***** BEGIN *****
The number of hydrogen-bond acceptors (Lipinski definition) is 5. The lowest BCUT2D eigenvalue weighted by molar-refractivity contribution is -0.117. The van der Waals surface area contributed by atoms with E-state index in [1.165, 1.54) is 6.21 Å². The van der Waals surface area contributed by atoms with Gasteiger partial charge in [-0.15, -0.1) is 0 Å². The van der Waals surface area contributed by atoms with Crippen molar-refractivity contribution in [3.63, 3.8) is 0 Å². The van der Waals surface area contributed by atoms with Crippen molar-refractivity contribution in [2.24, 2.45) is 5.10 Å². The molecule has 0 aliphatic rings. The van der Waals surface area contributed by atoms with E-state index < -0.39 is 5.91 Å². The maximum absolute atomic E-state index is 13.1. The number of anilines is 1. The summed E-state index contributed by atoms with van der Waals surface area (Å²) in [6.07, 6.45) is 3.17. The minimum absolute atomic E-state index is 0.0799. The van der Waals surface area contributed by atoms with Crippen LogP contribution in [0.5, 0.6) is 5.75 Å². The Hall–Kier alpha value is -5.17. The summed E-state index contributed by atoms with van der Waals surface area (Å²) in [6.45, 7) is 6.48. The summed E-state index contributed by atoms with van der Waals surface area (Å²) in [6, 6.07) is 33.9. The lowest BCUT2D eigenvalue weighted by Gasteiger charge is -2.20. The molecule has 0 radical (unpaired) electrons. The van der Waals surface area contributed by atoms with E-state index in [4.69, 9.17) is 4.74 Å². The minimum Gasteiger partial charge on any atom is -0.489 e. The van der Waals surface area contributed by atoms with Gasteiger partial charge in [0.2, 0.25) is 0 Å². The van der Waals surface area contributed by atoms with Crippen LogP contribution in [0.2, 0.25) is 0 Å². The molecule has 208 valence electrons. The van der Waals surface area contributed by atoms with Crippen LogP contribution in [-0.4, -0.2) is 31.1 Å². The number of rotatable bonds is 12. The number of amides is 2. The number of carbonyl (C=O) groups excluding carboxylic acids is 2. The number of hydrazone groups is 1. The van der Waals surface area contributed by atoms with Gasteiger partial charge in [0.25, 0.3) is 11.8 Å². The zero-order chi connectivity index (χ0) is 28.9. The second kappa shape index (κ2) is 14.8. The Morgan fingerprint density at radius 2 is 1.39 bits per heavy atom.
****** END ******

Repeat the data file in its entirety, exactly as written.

The number of hydrogen-bond acceptors (Lipinski definition) is 5. The lowest BCUT2D eigenvalue weighted by molar-refractivity contribution is -0.117. The van der Waals surface area contributed by atoms with E-state index in [1.165, 1.54) is 6.21 Å². The van der Waals surface area contributed by atoms with Gasteiger partial charge in [-0.15, -0.1) is 0 Å². The van der Waals surface area contributed by atoms with Crippen molar-refractivity contribution in [3.63, 3.8) is 0 Å². The van der Waals surface area contributed by atoms with Crippen molar-refractivity contribution in [2.24, 2.45) is 5.10 Å². The molecule has 0 aliphatic rings. The van der Waals surface area contributed by atoms with E-state index < -0.39 is 5.91 Å². The maximum absolute atomic E-state index is 13.1. The number of anilines is 1. The summed E-state index contributed by atoms with van der Waals surface area (Å²) in [6.07, 6.45) is 3.17. The minimum absolute atomic E-state index is 0.0799. The van der Waals surface area contributed by atoms with Crippen LogP contribution in [0.5, 0.6) is 5.75 Å². The Hall–Kier alpha value is -5.17. The summed E-state index contributed by atoms with van der Waals surface area (Å²) in [6.45, 7) is 6.48. The summed E-state index contributed by atoms with van der Waals surface area (Å²) in [6, 6.07) is 33.9. The lowest BCUT2D eigenvalue weighted by Gasteiger charge is -2.20. The molecule has 0 radical (unpaired) electrons. The van der Waals surface area contributed by atoms with E-state index in [4.69, 9.17) is 4.74 Å². The minimum Gasteiger partial charge on any atom is -0.489 e. The van der Waals surface area contributed by atoms with Gasteiger partial charge in [0.2, 0.25) is 0 Å². The van der Waals surface area contributed by atoms with Crippen LogP contribution in [0.2, 0.25) is 0 Å². The molecule has 208 valence electrons. The van der Waals surface area contributed by atoms with Crippen LogP contribution in [-0.4, -0.2) is 31.1 Å². The number of rotatable bonds is 12. The number of amides is 2. The number of carbonyl (C=O) groups excluding carboxylic acids is 2. The number of hydrazone groups is 1. The van der Waals surface area contributed by atoms with Gasteiger partial charge in [0.25, 0.3) is 11.8 Å². The zero-order chi connectivity index (χ0) is 28.9. The second kappa shape index (κ2) is 14.8. The Morgan fingerprint density at radius 2 is 1.39 bits per heavy atom.